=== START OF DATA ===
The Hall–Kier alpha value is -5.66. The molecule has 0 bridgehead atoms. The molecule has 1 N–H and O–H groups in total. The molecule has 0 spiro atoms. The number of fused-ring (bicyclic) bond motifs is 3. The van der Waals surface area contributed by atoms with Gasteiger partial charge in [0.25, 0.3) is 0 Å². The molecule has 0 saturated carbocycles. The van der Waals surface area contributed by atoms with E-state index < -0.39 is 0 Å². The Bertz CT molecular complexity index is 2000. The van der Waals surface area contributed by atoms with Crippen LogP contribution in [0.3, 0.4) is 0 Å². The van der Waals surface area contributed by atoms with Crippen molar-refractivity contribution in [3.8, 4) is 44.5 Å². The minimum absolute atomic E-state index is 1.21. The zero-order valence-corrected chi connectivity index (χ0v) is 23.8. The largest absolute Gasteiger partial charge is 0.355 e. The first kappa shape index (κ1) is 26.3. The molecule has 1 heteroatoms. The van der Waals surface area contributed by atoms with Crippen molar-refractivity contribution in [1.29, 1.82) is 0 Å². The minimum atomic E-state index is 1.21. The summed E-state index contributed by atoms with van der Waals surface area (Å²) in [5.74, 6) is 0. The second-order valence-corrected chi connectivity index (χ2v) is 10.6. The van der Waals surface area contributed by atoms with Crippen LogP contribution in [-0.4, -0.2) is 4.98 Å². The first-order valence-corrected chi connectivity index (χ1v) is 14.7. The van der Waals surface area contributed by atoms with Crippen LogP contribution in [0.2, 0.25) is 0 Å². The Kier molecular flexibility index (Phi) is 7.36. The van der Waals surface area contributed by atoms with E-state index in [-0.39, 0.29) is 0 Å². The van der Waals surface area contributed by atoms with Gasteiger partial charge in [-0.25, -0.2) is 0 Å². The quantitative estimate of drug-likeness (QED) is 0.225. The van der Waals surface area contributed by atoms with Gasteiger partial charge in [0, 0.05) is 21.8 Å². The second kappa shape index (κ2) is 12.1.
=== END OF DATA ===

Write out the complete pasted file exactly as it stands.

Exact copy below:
The Hall–Kier alpha value is -5.66. The molecule has 0 bridgehead atoms. The molecule has 1 N–H and O–H groups in total. The molecule has 0 spiro atoms. The number of fused-ring (bicyclic) bond motifs is 3. The van der Waals surface area contributed by atoms with Gasteiger partial charge in [0.25, 0.3) is 0 Å². The molecule has 0 saturated carbocycles. The van der Waals surface area contributed by atoms with E-state index < -0.39 is 0 Å². The Bertz CT molecular complexity index is 2000. The van der Waals surface area contributed by atoms with Crippen LogP contribution in [0.3, 0.4) is 0 Å². The van der Waals surface area contributed by atoms with Crippen molar-refractivity contribution in [3.8, 4) is 44.5 Å². The minimum absolute atomic E-state index is 1.21. The zero-order valence-corrected chi connectivity index (χ0v) is 23.8. The largest absolute Gasteiger partial charge is 0.355 e. The first kappa shape index (κ1) is 26.3. The molecule has 1 heteroatoms. The van der Waals surface area contributed by atoms with Crippen molar-refractivity contribution in [1.29, 1.82) is 0 Å². The minimum atomic E-state index is 1.21. The summed E-state index contributed by atoms with van der Waals surface area (Å²) in [5.74, 6) is 0. The second-order valence-corrected chi connectivity index (χ2v) is 10.6. The van der Waals surface area contributed by atoms with Crippen LogP contribution in [-0.4, -0.2) is 4.98 Å². The first-order valence-corrected chi connectivity index (χ1v) is 14.7. The van der Waals surface area contributed by atoms with Crippen LogP contribution in [0.2, 0.25) is 0 Å². The Kier molecular flexibility index (Phi) is 7.36. The van der Waals surface area contributed by atoms with E-state index in [-0.39, 0.29) is 0 Å². The van der Waals surface area contributed by atoms with Gasteiger partial charge in [-0.25, -0.2) is 0 Å². The quantitative estimate of drug-likeness (QED) is 0.225. The van der Waals surface area contributed by atoms with Gasteiger partial charge in [0, 0.05) is 21.8 Å². The second kappa shape index (κ2) is 12.1.